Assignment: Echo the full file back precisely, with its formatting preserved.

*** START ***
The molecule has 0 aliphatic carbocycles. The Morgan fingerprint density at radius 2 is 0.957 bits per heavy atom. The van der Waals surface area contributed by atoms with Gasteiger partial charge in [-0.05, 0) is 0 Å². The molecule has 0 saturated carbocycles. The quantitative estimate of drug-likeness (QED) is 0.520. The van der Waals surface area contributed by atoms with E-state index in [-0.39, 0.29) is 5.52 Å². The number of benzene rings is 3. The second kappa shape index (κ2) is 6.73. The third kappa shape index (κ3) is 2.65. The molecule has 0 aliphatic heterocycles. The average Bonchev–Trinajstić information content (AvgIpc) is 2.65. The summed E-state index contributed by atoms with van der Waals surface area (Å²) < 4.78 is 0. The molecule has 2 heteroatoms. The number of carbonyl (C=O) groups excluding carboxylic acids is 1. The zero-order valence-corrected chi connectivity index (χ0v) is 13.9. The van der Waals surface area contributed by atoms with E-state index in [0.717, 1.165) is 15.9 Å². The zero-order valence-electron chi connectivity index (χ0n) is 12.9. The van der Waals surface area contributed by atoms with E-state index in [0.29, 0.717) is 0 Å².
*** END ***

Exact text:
The molecule has 0 aliphatic carbocycles. The Morgan fingerprint density at radius 2 is 0.957 bits per heavy atom. The van der Waals surface area contributed by atoms with Gasteiger partial charge in [-0.05, 0) is 0 Å². The molecule has 0 saturated carbocycles. The quantitative estimate of drug-likeness (QED) is 0.520. The van der Waals surface area contributed by atoms with E-state index in [-0.39, 0.29) is 5.52 Å². The number of benzene rings is 3. The second kappa shape index (κ2) is 6.73. The third kappa shape index (κ3) is 2.65. The molecule has 0 aliphatic heterocycles. The average Bonchev–Trinajstić information content (AvgIpc) is 2.65. The summed E-state index contributed by atoms with van der Waals surface area (Å²) < 4.78 is 0. The molecule has 2 heteroatoms. The number of carbonyl (C=O) groups excluding carboxylic acids is 1. The zero-order valence-corrected chi connectivity index (χ0v) is 13.9. The van der Waals surface area contributed by atoms with E-state index in [0.717, 1.165) is 15.9 Å². The zero-order valence-electron chi connectivity index (χ0n) is 12.9. The van der Waals surface area contributed by atoms with E-state index in [0.29, 0.717) is 0 Å².